Essentially, open science means better science for all, including people of low and middle-income countries. Currently, there is a huge gap between how science benefits the Global North and Global South. For a rather recent example, we witnessed this during the pandemic, especially with the distribution of the COVID-19 vaccines, but examples abound across time and space. It is about breaking down barriers in accessing science, not only its outputs but its many benefits. It is about breaking that glass ceiling that pervades everything in science and research: That veneer of exclusiveness, of a selected club or that of the genius scholar, that only the best and brightest can ever dare to dream of becoming a researcher and succeeding in it. Taken together, open science is about social justice, and I practice it to leave behind a world that’s a tiny bit better than the one I found. So, I think open science is science done right.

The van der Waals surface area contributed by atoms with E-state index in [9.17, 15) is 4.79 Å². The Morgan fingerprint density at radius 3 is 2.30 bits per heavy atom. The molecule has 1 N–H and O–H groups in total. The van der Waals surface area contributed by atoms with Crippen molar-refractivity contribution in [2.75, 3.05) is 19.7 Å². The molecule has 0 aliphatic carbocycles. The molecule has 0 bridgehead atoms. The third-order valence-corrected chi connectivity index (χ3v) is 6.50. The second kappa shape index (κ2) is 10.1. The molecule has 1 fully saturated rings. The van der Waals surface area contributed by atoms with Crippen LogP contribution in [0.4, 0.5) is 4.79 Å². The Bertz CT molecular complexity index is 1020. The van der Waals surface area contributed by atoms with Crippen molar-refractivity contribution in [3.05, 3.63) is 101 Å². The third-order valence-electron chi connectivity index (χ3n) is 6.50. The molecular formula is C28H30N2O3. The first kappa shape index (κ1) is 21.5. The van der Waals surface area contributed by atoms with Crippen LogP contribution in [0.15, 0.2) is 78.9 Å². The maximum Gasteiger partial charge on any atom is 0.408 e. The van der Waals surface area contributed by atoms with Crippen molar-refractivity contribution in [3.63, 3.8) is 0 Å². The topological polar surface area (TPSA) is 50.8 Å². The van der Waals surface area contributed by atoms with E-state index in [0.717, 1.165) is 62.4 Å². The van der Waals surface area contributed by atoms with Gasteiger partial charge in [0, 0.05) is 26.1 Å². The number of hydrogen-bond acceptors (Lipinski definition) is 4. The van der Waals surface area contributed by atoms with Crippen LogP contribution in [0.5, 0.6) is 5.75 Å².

At FORRT, we use the phrase “open scholarship” instead of open science. Folks talk about open scholarship and open science as synonyms. But I think open scholarship is more of a redefinition and reframing. Open scholarship is more inclusive in that it extends open science to all knowledge systems, including those not traditionally identified as science. Open scholarship also includes mentoring, teaching, and producing educational materials. And open scholarship particularly makes explicit the importance of inclusion, diversity, equity, and accessibility as necessary conditions for improving the way we practice science. This is very important to me because open scholarship becomes a tool to develop strategies for addressing structural disadvantages faced by minoritized groups. So, open scholarship is a way of looking at open science from a more humanistic view.